Invariably, The Millionaire began with a very brief opening theme fanfare behind the ascending title frame, followed by the camera's training directly upon Michael Anthony, played by veteran character actor and radio and television announcer Marvin Miller. The unseen John Beresford Tipton was played by another veteran character actor and voice artist, Paul Frees.
Miller was the only cast member who was seen in every episode. The most regular recurring supporting actors were Roy Gordon, as banker Andrew V. McMahon, on whose Gotham Trust Bank the anonymous Tipton's cashier's checks were drawn; and Ed Herlihy, as the announcer for The Millionaire.
The Millionaire told the stories of Tipton's beneficiaries in flashback, as if from Anthony's case files. Each episode began with Anthony, behind his desk and looking directly into the camera, speaking one or another variation on this theme:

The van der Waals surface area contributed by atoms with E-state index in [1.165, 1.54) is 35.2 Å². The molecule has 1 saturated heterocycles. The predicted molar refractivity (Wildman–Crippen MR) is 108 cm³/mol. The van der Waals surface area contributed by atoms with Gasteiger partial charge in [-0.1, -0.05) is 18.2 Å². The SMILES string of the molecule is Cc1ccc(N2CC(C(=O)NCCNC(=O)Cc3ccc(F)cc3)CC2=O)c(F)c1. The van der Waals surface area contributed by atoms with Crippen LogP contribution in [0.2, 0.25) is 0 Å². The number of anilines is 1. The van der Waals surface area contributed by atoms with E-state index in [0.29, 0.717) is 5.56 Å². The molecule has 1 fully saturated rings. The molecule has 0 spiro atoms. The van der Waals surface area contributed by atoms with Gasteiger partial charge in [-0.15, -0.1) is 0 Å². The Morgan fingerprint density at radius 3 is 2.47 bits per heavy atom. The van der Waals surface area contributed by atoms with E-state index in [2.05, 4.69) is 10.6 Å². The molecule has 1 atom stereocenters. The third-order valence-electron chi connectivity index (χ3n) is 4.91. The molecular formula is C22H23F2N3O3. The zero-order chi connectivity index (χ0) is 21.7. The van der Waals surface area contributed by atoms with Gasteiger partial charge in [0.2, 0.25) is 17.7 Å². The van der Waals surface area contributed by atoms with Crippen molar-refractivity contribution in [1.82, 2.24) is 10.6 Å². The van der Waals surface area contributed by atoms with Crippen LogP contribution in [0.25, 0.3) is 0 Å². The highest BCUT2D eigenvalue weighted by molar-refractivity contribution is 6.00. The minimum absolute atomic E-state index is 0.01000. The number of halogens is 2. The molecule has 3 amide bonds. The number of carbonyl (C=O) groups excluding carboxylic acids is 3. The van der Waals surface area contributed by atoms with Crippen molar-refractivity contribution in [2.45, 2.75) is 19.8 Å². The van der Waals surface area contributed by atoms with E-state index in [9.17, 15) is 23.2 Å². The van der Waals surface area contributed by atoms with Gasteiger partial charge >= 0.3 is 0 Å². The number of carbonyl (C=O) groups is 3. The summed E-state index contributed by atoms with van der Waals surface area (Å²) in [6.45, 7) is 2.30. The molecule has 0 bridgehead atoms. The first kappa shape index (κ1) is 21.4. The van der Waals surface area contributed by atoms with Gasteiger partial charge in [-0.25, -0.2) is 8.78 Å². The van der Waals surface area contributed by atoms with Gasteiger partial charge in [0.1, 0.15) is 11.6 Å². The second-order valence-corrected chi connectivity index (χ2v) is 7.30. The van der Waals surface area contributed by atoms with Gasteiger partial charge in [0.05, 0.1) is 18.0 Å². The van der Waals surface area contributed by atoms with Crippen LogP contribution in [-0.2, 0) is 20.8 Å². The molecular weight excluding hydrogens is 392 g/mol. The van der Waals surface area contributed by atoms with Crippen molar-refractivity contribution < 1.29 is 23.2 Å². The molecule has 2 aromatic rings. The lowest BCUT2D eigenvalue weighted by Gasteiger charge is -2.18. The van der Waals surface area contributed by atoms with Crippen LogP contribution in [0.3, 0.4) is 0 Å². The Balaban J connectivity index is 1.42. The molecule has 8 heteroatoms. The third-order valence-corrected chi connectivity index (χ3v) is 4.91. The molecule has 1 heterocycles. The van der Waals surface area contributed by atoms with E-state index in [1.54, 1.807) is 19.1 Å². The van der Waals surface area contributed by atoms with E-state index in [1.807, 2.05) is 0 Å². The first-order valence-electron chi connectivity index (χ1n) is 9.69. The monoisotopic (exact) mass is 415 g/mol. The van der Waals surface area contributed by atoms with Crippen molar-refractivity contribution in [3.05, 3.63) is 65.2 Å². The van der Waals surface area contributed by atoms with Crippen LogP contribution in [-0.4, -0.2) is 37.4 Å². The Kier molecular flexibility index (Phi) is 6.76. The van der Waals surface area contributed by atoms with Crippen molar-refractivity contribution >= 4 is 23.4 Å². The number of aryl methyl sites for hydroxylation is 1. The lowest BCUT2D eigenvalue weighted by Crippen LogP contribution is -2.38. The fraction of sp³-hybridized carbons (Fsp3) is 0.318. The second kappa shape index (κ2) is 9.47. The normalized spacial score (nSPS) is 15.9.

My name is Michael Anthony, and until his death just a few years ago, I was the executive secretary to the late John Beresford Tipton, Jr. John Beresford Tipton, a fabulously wealthy and fascinating man, whose many hobbies included his habit of giving away one million dollars, tax free, each week — to persons he had never even met.
From there, the camera faded to a brief tour of the grounds on which Tipton's home stood, as Anthony continued speaking:
This is Silverstone, John Beresford Tipton's 60,000 acre estate. From here, he spent the later years of his life pursuing many hobbies, often tied to his fascination with human nature and behavior. Mr. Tipton was a man of so many wide interests, that when called into his presence, one never knew just what to expect.
The camera then showed Anthony entering Tipton's presence, invariably greeting him with, "You sent for me, sir?" Tipton spoke for a moment to Anthony (always referring to him as "Mike"), explaining what prompted him to choose "our next millionaire", before he actually handed Anthony the envelope containing the check, sometimes adding, "I'll want a full report."